Community Health Systems, Inc.


Mindful Minute

This blog post was written by Monica Reu, LCSW, CADC, a Behavioral Health Therapist at the Beloit Area Community Health Center.

Use affirmations to improve your overall self-esteem

What if you could think your way to having improved self-esteem? Would you do it?

Affirmations are a popular way to help combat low self-esteem in both adults and adolescents (Bloch & Merritt, 1993; Lynch & Graham-Bermann, 2000).

What are affirmations?

To put it simply, affirmations are positive phrases or statements that are used to challenge negative or unhelpful thoughts. They are encouraging statements, reminders, and positive comments aimed to help improve one’s thoughts.

Does it really work?

Science says yes. One of the theories behind positive affirmations is the self-affirmation theory (Steel, 1998).

The self-affirmation theory is “the notion that although people try to maintain specific self-images (such as “being a good student” or “being a good family member”), that is not their primary motivation. Rather, individuals are motivated to maintain global self-integrity, a general perception of their goodness, virtue, and efficacy” (Steel).

Essentially, this means that if a person can feel relatively positive about themselves in one area, they are more willing and able to tolerate a threat to their integrity in another area. There is MRI evidence suggesting that certain neural pathways are increased when people practice self-affirmation tasks (Cascio et al., 2016).

If you want to be super specific, the ventromedial prefrontal cortex—involved in positive valuation and self-related information processing—becomes more active when we consider our personal values (Falk et al., 2015; Cascio et al., 2016). Affirmations can work because they have the ability to program your mind into believing the stated concept.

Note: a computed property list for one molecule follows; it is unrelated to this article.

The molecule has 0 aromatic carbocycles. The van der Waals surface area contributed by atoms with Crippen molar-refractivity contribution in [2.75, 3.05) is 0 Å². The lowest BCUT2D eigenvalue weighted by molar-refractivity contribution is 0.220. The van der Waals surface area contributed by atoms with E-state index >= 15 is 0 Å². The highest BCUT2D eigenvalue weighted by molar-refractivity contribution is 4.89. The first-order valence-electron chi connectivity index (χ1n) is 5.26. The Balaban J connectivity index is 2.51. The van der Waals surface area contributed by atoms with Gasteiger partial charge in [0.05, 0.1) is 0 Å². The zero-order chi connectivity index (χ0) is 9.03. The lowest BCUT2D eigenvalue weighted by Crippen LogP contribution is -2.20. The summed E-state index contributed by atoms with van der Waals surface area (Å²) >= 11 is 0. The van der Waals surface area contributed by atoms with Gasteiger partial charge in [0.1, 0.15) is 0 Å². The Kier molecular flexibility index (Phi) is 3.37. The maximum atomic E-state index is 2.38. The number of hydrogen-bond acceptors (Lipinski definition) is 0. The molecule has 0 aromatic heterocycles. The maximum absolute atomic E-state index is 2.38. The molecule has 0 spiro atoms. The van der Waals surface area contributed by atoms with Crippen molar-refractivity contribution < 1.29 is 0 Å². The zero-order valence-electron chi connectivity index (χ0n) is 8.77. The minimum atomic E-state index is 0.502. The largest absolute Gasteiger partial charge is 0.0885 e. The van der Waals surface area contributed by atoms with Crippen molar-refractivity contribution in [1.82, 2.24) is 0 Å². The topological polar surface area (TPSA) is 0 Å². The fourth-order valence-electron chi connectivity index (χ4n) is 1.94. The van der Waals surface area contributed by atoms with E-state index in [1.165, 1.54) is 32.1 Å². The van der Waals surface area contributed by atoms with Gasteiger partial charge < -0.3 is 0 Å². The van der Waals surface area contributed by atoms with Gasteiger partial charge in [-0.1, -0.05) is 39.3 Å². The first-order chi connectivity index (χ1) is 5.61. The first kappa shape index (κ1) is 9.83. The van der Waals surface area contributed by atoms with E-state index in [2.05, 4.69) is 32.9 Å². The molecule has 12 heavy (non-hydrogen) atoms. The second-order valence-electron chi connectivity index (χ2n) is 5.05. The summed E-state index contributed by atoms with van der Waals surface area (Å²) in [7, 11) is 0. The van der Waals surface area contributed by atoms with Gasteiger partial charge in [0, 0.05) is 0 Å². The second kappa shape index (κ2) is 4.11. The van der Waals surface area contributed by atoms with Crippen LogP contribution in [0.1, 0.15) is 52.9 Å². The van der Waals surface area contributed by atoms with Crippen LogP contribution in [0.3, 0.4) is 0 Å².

The benefits of stating affirmations

There are a lot of physical and mental benefits to engaging in stating affirmations. They have been shown to decrease health-deteriorating stress (Sherman et al., 2009; Critcher & Dunning, 2015), and they may help us to perceive otherwise “threatening” messages with less resistance (Logel & Cohen, 2012). Additionally, self-affirmations has been demonstrated to lower stress and rumination (Koole et al., 1999; Wiesenfeld et al., 2001).

As inherently positive statements, affirmations are designed to encourage an optimistic mindset, and optimism in itself is a powerful thing. See references for additional research and information.

OK, so it can work. How do I do it?

One simply listens to and/or states positive and encouraging remarks and comments to oneself. Affirmations can work because they have the ability to program your mind into believing the stated concept. For example, “I am a strong individual” or “I can handle this today”. They could also be goal-focused such as “I am walking across the stage to get my diploma” and “I am confident I will do well in this interview today”.
Some tips on using and practicing affirmations:

  1. Start with “I am”
  2. State it in the positive, affirm what you want, not what you don’t want.
  3. Make it specific.
  4. Keep it brief.
  5. Try to do it on a daily basis
  6. Make affirmations about and for yourself, not others

Resources & Videos